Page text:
The second slave (Lk 20:11-20:11)

“Next the vineyard owner sent

Another slave.

They also beat him.

They insulted him.

They sent him away

Empty-handed.”

 

καὶ προσέθετο ἕτερον πέμψαι δοῦλον· οἱ δὲ κἀκεῖνον δείραντες καὶ ἀτιμάσαντες ἐξαπέστειλαν κενόν.

 

Luke indicated that Jesus said that this landowner proceeded to send another slave (καὶ προσέθετο ἕτερον πέμψαι δοῦλον).  These wicked tenants also beat (οἱ δὲ κἀκεῖνον δείραντες) and insulted him (καὶ ἀτιμάσαντες).  They also sent him away empty-handed (ἐξαπέστειλαν κενόν).  This beating of the second slave can be found in Mark, chapter 12:4, and Matthew, chapter 21:36, but there were multiple slaves in MatthewMark said that this landowner sent another slave again to them (καὶ πάλιν ἀπέστειλεν πρὸς αὐτοὺς ἄλλον δοῦλον) in another attempt to get his share of the crop.  This time, they beat or struck this second slave over the head (κἀκεῖνον ἐκεφαλίωσαν) and insulted or shamed him (καὶ ἠτίμασαν).  These wicked tenants did the same thing to him that they had done to the first slave.  There definitely was a pattern developing here.  Matthew had multiple individual slaves in both accounts, instead of one slave.  This landowner sent more slaves (πάλιν ἀπέστειλεν ἄλλους δούλους) this second time around.  This time, there was more than the 3 like the first time (πλείονας τῶν πρώτων), without any indication of how many.  However, the wicked tenants did the same thing to them (καὶ ἐποίησαν αὐτοῖς ὡσαύτως) that they had done to the first group of slaves, which included killing and stoning them, once again without being specific.  How would you treat bad tenants?

The punishment (Lk 12:46-12:46)

“The master

Of that slave

Will come

On a day

When he does not

Expect him,

At an hour

He does not know.

He will severely

Beat him.

He will put him

With the unfaithful.”

 

ἥξει ὁ κύριος τοῦ δούλου ἐκείνου ἐν ἡμέρᾳ ᾗ οὐ προσδοκᾷ καὶ ἐν ὥρᾳ ᾗ οὐ γινώσκει, καὶ διχοτομήσει αὐτὸν, καὶ τὸ μέρος αὐτοῦ μετὰ τῶν ἀπίστων θήσει.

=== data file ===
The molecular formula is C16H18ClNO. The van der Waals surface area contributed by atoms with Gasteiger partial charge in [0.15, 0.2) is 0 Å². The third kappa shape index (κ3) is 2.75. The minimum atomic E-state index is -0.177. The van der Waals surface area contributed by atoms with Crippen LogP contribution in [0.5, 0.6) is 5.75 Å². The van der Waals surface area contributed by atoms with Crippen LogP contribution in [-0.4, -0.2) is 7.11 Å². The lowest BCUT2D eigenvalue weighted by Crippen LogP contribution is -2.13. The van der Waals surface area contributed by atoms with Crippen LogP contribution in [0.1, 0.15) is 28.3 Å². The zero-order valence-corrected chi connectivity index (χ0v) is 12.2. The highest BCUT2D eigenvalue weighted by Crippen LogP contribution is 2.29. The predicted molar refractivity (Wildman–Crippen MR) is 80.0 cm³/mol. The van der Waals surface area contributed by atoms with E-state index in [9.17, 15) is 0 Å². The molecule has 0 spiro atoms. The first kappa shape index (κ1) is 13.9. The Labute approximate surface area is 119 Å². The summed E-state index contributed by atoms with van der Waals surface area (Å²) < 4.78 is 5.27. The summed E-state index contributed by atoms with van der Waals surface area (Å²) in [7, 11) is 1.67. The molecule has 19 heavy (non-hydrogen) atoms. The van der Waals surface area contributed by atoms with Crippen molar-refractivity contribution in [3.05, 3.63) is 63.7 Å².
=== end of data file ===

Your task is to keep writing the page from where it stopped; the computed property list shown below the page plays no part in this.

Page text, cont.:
Luke indicated that Jesus said that the master or lord of this slave would come (ἥξει ὁ κύριος τοῦ δούλου ἐκείνου) on a day (ἐν ἡμέρᾳ) when this slave did not expect him (ᾗ οὐ προσδοκᾷ), and at an unknown hour (καὶ ἐν ὥρᾳ ᾗ οὐ γινώσκει).  The lord would severely beat him (καὶ διχοτομήσει αὐτὸν) and put him with the unfaithful slaves (καὶ τὸ μέρος αὐτοῦ μετὰ τῶν ἀπίστων θήσει).  This parable about the wicked slave is similar to Matthew, chapter 24:50-51, perhaps indicating a Q source.  Matthew had Jesus say that the master of this slave came on a day when he was not expecting him, at an unknown hour (ἥξει ὁ κύριος τοῦ δούλου ἐκείνου ἐν ἡμέρᾳ ᾗ οὐ προσδοκᾷ καὶ ἐν ὥρᾳ ᾗ οὐ γινώσκει).  This master would beat him severely (καὶ διχοτομήσει αὐτὸν) and put him with the hypocrites (καὶ τὸ μέρος αὐτοῦ μετὰ τῶν ὑποκριτῶν θήσει), where there would be weeping (ἐκεῖ ἔσται ὁ κλαυθμὸς) and gnashing of teeth (καὶ ὁ βρυγμὸς τῶν ὀδόντων).  The non-vigilant slave would suffer disaster, not like the good slave.  Matthew added the elements about gnashing of teeth and mourning with weeping.  Would you be the good slave or the bad slave?